The Future of Energy

Now and Beyond the Crisis

The pandemic has had an enormous impact on the energy industry, with the drop in demand causing new phenomenon such as negative oil prices. Will we return to where we were, or is the crisis forcing a change towards a more sustainable future? Energy expert Ramez Naam believes the latter is the case. But will the traditional energy companies be able to transform?

The peak of oil demand has come closer

Is the COVID-19 pandemic changing the future of energy? Ramez Naam, the Co-Chair for Energy and Environment at Singularity University at NASA Ames, believes the crisis is bringing the peak of oil demand closer by several years.

— From a recession standpoint, it could take three or four years before oil demand gets back to pre-crisis levels. In the meantime, batteries will continue to become cheaper, and 2025 may be the point where electric cars have a lower purchase price than conventional cars.

A business case for sustainable transformation

Ramez sees the crisis accelerating the transformation towards renewable energy, also from a business case standpoint.

— One of the things that has kept oil majors from fully engaging in clean energy and mobility has been that the return on investment has not appeared as attractive. But this picture is changing due to potential low oil prices for the coming years.

Several European oil and gas majors like Equinor, BP, Total and Shell have already put money in the renewables market, and this could accelerate their sustainable journey.

Resources and Industrials Lead for Deloitte Nordics, Johannes Wiik, comments: “For the oil and gas companies that have already adopted a ‘zoom-out’ view embracing the inevitable transition to a low carbon economy, this crisis has not altered that long-term view. On the contrary, it only speeds up the industry’s need for change.”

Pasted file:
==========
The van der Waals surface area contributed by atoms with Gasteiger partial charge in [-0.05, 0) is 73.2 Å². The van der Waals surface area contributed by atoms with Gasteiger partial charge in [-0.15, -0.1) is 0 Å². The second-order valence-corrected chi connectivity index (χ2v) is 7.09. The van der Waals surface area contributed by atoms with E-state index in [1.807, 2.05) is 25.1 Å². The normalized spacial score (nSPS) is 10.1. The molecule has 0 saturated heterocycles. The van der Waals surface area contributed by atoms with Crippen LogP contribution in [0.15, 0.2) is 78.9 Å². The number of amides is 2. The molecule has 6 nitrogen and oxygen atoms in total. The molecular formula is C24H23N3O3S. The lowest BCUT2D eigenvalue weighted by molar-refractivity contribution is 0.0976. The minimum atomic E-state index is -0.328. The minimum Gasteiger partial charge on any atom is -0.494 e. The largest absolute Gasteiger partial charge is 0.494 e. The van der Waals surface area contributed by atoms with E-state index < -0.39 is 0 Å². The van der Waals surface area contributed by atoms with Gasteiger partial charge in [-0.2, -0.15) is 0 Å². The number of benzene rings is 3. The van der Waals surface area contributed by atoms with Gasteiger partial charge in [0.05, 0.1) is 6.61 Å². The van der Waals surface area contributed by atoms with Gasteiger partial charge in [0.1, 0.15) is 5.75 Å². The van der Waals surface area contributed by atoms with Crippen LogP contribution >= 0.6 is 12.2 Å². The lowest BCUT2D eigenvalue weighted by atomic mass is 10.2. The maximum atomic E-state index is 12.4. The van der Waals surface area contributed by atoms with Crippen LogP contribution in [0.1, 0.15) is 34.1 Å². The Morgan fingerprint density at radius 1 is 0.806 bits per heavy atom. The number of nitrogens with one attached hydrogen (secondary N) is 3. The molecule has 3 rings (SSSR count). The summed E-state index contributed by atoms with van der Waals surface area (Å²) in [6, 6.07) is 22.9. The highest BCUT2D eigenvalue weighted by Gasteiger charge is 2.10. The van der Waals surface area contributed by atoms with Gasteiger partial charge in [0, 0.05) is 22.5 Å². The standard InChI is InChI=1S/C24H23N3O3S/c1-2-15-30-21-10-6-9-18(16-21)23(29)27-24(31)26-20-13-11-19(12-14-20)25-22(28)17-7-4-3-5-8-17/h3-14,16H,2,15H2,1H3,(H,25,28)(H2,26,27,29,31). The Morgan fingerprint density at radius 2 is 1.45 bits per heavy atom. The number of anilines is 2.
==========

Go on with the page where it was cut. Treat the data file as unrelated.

Avoid the corporate immune system

However, for traditional energy companies to change and embrace the new, they first need to overcome the challenge that all large organizations face: The corporate immune system. New ideas and innovations are incompatible with the traditional way of doing things and will be pushed back by people acting as ‘antibodies of change’.

Ramez proposes following the Center for the Edge approach, resisting the temptation of ‘going to war’ with the organizational antibodies of change, and instead innovate at the edge of the organization.


In this exclusive Center for the Edge interview, Ramez shares his perspective on how the crisis affects the energy market and industry - as well as society, including:

  • The three phases of clean energy and forecasts on the development of renewable power
  • How traditional energy companies could create new growth and get a sustainable advantage

Listen to the conversation with Ramez Naam

Change needs courage

In addition to internal resistance, radical change also meets resistance from investors. Ramez points out that companies will need courage to introduce an innovative long-term strategy to stockholders, using an example from the world of technology: 

— People forget that the business model of Netflix was to send you DVDs in the physical mail. When Netflix announced their move to online streaming, their stock price fell in half. It looked like self-cannibalization. 

Two years' worth of digital transformation in two months

— A lot of people have now realized that a meeting does not have to be in person. 

We see that access to technology is not sufficient to change people’s behavior. People already had the tools, such as Microsoft Teams, but it took a necessity to get people to use them. As Microsoft CEO Satya Nadella, a former colleague of Ramez’ recently said: “We have seen two years' worth of digital transformation in two months.” 

The crisis could also raise our aspirations to reduce carbon and particle emissions. 

— When you see pictures comparing air pollution in some large cities from a month ago and now, it becomes clear that not only is air pollution real, it is solvable. 

We will come out strengthened 

Describing himself as a concerned optimist, Ramez points out that we have long a history of overcoming our problems. 

— Even though it looks a bit dark now, I am optimistic. When we come out of this, a couple of years down the road, we will see a strengthening of our international institutions.

Ramez Naam

Ramez Naam is a thought leader in energy and innovation, advising several of the world's largest energy and transportation companies. He was one of the first to predict the exponential price drop in solar power in his seminal 2011 Scientific American article “Smaller, Cheaper, Faster”.

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Center for the Edge

Accelerating change increases opportunities to shape outcomes in ways that are not feasible in stable times.

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